How to Claim Disability Benefits in North Carolina?
A potential candidate for disability benefits should file for disability benefits as soon as the person becomes disabled. This is a very important point because it can take a long time to process an application for disability benefits; oftentimes, this process can take from three to five months. A candidate can apply online at www.socialsecurity.gov, retain an attorney to do the necessary work, visit your local branch or even apply over the phone. To file a claim, a claimant must fill out the application, amongst other things. The information needed to help process an application includes the candidate’s social security number, names, addresses, and phone numbers of doctors, a birth certificate, the names of medicines as well as the dosage, test and laboratory results, medical records, work history and a copy of the candidates W2.
Social Security will then review your application to ensure that you meet the conditional requirements for disability benefits. If a candidate succeeds in this process, then the case will be turned over to the Disability Determination Services Office in North Carolina (or the office in your state). DDS will then conduct an “investigation.” This often involves contacting doctors, looking at medical conditions, and how these limitations limit your activities and daily functional capabilities. DDS will also consider when your medical condition began. This is important because sometimes this allows a recipient to receive benefits for the previous 12 months before filing their claim. DDS will also look at what medical treatment, surgeries, and tests the claimant has received, as well as talk to the doctors about how a claimant’s condition will affect work-related activities, such as driving, operating machinery, carrying objects, standing for long periods, etc…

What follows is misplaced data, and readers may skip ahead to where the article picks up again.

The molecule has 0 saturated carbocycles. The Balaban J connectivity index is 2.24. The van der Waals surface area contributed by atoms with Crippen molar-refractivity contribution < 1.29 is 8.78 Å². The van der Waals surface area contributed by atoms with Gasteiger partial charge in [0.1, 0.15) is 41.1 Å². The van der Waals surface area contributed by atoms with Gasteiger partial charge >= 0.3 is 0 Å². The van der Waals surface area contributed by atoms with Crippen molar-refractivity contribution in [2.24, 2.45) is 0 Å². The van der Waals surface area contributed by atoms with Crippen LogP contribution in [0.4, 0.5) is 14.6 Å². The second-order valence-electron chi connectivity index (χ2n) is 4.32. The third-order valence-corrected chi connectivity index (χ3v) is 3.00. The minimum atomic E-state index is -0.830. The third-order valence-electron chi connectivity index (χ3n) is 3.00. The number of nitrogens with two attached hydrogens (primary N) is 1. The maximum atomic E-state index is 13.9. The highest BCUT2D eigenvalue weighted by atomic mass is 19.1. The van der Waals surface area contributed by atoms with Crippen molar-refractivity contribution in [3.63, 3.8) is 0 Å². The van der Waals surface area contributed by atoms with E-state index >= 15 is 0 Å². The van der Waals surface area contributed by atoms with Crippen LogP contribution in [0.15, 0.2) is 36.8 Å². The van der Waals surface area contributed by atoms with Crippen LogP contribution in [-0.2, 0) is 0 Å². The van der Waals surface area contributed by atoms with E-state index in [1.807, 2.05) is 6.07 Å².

During the next part of the process of a disability claim, DS will verify if a candidate is currently working and the average income, looked at monthly. If a candidate’s average earnings are more than a certain amount (published on the SSA) website, DDS will generally not consider you disabled. DDS then considers if a claimant’s medical condition is “severe.” The condition must significantly impair a claimant’s ability to conduct work-related activities, even considering mental abilities such as remembering job tasks and responsibilities. North Carolina has a List of Impairments that describes medical conditions that are considered “severe.” DDS lastly considers if a claimant could do the same or even other types of work in his or her current condition. The state will look to see if a claimant can do a variety of other tasks, even if the claimant has no experience doing that type of work.
Lastly, Social Security will then conclude on a claim and will send a letter to the claimant’s address listed on their application. If the claim is successful, the letter will also inform the recipient of the amount and date of when payments begin. If not approved, it is wise to go ahead and appeal that decision, rather than filing a new claim.